3 Shades Of Blue: Miles, Davis, John Coltrane, Bill Evans And The Lost Empire Of Cool

James Kaplan doesn't tell us what cool is or when it was lost, but he writes engagingly about the three men who came together on Kind Of Blue

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The last thing the jazz world needs now is another book about Kind Of Blue. Or indeed any more articles and reviews about it, either. Ashley Kahn wrote the definitive book about the making of Miles Davis’s masterpiece back in 2000 and it needs no replacement. So let the music stand as it is, and let us all move on.

But then, this book is not really about Kind Of Blue at all, which only makes its brief appearance after 280 pages and is then only fleetingly discussed. Rather, this is a book about the musical journey undertaken after 1945 by three remarkable musicians, three musicians who developed their musical skills in different ways, came together for a single album in early 1959, the annus mirabilis of jazz music as the author calls it, and then continued their varied and startlingly different careers apart.

The author James Kaplan is an New York essayist and reviewer for the likes of Vanity Fair and Esquire, whose books have included a two-volume life of Frank Sinatra and profiles of Irving Berlin and John McEnroe, among others. He admits to knowing little about Miles Davis when he first interviewed him in 1989, and to liking jazz without knowing much about it. But he writes like a dream, and in this case has a good story to tell, with a fine eye for the telling detail.

Miles inevitably dominates this story, but while his story is the best known, Kaplan reveals some fascinating insights into Coltrane – in particular his relationship to Thelonious Monk – and the ambiguity and refinement of Bill Evans, all of which make fascinating reading. Inevitably drugs and alcohol dominate, but here Kaplan is very astute, quoting Sonny Rollins, who argued that heroin was “our fight against discrimination, our way of fighting American culture”. Charlie Parker is the key witness for those who say heroin helps one live life to the limits, but his take on Coltrane is better, for Coltrane’s habit came from a place of sorrow and loss, not happiness. As it did with the childlike Bill Evans, whose junkie days make particularly harrowing reading.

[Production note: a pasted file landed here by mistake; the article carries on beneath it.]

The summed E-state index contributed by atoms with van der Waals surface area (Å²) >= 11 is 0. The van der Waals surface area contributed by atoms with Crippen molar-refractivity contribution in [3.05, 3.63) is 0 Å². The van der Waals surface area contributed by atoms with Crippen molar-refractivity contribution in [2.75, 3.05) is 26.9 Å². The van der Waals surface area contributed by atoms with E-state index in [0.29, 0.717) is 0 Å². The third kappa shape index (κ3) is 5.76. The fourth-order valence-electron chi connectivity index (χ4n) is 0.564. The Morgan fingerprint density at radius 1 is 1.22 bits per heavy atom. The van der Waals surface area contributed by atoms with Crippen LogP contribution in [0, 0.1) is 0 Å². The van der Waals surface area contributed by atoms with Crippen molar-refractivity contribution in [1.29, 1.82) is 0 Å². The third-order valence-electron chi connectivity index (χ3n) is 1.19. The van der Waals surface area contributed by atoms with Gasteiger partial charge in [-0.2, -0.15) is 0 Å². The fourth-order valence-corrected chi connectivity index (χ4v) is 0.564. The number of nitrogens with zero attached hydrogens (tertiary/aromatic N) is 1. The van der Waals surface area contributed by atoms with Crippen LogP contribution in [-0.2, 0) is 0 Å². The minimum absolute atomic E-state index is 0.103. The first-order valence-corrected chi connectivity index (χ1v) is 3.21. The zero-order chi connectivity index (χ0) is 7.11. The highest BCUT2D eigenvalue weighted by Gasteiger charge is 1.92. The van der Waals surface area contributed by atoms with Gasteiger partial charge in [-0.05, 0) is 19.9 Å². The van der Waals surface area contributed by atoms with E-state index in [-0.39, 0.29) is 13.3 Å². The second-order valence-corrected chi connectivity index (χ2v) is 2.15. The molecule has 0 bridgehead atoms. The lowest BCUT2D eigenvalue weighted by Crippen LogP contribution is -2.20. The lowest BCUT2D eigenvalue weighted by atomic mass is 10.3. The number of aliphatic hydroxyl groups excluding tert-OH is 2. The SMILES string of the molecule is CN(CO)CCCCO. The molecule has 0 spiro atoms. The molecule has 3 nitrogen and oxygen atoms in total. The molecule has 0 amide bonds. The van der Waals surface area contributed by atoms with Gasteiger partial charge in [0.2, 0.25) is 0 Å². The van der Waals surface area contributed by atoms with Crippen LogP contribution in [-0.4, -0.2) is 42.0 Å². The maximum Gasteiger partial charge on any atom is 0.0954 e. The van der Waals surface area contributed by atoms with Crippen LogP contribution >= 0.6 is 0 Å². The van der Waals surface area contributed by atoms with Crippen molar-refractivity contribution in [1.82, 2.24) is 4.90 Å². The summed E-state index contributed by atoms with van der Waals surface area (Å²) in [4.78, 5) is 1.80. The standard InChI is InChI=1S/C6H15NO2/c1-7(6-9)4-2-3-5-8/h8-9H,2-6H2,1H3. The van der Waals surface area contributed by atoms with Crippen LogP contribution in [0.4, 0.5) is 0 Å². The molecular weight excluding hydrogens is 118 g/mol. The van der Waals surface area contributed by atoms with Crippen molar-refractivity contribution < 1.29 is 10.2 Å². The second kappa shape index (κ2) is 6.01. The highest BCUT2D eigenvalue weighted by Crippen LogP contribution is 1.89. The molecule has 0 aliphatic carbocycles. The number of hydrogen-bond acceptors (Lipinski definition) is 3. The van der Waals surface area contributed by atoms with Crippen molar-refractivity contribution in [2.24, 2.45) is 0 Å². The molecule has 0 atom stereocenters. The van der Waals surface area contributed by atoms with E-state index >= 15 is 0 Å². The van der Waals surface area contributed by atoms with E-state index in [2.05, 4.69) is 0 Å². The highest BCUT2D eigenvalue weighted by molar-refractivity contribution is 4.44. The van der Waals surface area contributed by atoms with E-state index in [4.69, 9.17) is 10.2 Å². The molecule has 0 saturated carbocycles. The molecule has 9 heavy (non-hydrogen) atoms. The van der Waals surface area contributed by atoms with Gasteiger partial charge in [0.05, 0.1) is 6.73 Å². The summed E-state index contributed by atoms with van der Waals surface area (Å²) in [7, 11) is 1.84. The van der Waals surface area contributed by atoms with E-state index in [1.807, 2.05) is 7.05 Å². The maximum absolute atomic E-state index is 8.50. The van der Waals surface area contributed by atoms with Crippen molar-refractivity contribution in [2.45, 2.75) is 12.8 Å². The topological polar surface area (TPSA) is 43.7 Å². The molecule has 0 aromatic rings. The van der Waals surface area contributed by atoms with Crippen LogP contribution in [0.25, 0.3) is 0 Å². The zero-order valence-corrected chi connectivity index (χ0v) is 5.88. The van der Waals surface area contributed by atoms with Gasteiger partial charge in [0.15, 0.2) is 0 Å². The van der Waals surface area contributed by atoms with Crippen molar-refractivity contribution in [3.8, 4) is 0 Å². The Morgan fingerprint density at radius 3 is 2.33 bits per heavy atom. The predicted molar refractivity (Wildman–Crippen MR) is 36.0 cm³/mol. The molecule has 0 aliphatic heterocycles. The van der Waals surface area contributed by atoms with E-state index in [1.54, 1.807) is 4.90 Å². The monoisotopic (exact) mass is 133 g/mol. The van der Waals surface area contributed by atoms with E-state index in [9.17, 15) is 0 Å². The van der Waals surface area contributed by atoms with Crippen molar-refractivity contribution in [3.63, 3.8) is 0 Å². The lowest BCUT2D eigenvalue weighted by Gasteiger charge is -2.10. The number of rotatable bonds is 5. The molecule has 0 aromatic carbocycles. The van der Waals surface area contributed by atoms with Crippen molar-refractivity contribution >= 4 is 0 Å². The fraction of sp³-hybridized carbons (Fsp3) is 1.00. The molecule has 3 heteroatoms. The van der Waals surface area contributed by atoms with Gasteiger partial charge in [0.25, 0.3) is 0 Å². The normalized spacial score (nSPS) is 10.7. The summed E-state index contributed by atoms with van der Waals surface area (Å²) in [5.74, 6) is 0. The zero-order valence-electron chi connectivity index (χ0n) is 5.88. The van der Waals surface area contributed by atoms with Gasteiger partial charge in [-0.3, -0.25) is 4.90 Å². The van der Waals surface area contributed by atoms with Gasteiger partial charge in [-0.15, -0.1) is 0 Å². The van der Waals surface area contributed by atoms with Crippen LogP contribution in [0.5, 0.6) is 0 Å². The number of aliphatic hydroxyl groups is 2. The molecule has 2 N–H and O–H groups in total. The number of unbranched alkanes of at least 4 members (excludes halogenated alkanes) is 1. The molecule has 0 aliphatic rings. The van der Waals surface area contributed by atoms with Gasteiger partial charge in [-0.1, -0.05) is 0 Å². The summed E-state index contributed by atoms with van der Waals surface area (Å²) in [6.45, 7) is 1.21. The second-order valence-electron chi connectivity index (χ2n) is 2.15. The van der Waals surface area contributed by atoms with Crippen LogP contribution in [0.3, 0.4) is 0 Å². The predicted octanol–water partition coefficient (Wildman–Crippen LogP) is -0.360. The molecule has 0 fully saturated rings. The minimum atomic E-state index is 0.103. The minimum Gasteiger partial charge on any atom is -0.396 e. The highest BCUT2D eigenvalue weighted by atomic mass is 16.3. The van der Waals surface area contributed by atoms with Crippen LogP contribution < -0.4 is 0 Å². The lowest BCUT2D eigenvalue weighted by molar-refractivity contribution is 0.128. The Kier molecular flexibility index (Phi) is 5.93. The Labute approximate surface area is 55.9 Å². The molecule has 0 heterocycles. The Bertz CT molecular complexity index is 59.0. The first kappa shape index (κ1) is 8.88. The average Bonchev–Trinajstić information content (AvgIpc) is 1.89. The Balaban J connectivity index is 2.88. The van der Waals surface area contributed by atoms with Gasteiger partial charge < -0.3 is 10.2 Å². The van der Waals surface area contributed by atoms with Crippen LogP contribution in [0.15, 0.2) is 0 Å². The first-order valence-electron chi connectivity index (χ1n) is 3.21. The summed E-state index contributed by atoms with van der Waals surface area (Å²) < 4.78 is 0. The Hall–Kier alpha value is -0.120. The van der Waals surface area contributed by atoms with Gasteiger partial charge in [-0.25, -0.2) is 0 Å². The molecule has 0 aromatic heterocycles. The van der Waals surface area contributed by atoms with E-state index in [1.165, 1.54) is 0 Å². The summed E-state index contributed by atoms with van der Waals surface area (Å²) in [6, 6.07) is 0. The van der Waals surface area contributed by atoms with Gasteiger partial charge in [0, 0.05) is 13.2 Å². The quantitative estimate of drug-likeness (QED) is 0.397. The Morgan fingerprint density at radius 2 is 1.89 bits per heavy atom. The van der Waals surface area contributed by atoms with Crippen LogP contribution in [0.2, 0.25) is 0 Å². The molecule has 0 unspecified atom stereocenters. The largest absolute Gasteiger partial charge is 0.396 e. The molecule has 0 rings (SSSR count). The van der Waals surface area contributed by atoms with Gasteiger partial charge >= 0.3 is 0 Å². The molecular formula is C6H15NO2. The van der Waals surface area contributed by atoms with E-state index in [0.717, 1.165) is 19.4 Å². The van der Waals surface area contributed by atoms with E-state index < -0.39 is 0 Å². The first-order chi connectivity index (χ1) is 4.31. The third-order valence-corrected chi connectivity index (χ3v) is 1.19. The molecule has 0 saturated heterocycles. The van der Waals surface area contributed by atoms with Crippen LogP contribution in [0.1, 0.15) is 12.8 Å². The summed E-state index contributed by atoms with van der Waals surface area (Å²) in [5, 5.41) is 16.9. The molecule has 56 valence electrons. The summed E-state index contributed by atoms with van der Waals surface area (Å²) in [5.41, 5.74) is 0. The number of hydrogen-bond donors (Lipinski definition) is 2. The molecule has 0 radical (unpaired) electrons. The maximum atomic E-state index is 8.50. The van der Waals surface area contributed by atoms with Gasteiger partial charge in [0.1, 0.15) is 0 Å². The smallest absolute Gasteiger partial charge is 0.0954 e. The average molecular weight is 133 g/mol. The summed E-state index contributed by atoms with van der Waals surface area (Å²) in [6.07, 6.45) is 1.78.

In many ways this is a book about nostalgia, a looking back at “the lost empire of cool”, as the subtitle has it. Kaplan does not properly develop this theme, for he never really defines what he means by cool and when exactly its empire was lost. But he does believe that Kind Of Blue was a decisive moment in jazz history, and that, since then, the rest has been so much noise. Indeed, in talking about Miles, Coltrane and Evans post-Kind Of Blue, I suspect his heart is not really in it. But no matter, for as an overview of musical magnificence, this book cannot be bettered.


3 Shades Of Blue: Miles Davis, John Coltrane, Bill Evans And The Lost Empire Of Cool by James Kaplan. 2024, 484 pp h/b, 50+ b/w photos. US: Penguin Press, US $32, ISBN 978-0-525-56100-2. UK: Canongate Books, £25, ISBN 978-1-80530-200-1